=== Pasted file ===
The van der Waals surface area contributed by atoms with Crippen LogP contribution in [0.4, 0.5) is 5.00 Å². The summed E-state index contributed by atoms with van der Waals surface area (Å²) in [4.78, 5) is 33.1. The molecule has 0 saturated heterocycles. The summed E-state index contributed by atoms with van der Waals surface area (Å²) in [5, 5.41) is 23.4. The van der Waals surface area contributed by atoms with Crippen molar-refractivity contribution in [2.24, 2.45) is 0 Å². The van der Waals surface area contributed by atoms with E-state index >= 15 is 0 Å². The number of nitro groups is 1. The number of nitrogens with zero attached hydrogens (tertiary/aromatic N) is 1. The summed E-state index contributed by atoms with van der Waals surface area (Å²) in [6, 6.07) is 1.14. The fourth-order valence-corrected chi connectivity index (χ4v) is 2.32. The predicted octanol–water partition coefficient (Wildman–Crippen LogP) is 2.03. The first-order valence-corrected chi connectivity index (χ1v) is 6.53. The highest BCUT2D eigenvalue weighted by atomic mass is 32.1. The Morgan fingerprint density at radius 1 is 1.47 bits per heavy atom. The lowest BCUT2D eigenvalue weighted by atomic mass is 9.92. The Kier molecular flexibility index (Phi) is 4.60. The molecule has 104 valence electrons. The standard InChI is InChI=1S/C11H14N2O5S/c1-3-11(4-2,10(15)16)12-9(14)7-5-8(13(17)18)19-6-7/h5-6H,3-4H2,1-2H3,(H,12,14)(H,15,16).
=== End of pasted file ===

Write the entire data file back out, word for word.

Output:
The van der Waals surface area contributed by atoms with Crippen LogP contribution in [0.4, 0.5) is 5.00 Å². The summed E-state index contributed by atoms with van der Waals surface area (Å²) in [4.78, 5) is 33.1. The molecule has 0 saturated heterocycles. The summed E-state index contributed by atoms with van der Waals surface area (Å²) in [5, 5.41) is 23.4. The van der Waals surface area contributed by atoms with Crippen molar-refractivity contribution in [2.24, 2.45) is 0 Å². The van der Waals surface area contributed by atoms with E-state index >= 15 is 0 Å². The number of nitro groups is 1. The number of nitrogens with zero attached hydrogens (tertiary/aromatic N) is 1. The summed E-state index contributed by atoms with van der Waals surface area (Å²) in [6, 6.07) is 1.14. The fourth-order valence-corrected chi connectivity index (χ4v) is 2.32. The predicted octanol–water partition coefficient (Wildman–Crippen LogP) is 2.03. The first-order valence-corrected chi connectivity index (χ1v) is 6.53. The highest BCUT2D eigenvalue weighted by atomic mass is 32.1. The Morgan fingerprint density at radius 1 is 1.47 bits per heavy atom. The lowest BCUT2D eigenvalue weighted by atomic mass is 9.92. The Kier molecular flexibility index (Phi) is 4.60. The molecule has 104 valence electrons. The standard InChI is InChI=1S/C11H14N2O5S/c1-3-11(4-2,10(15)16)12-9(14)7-5-8(13(17)18)19-6-7/h5-6H,3-4H2,1-2H3,(H,12,14)(H,15,16).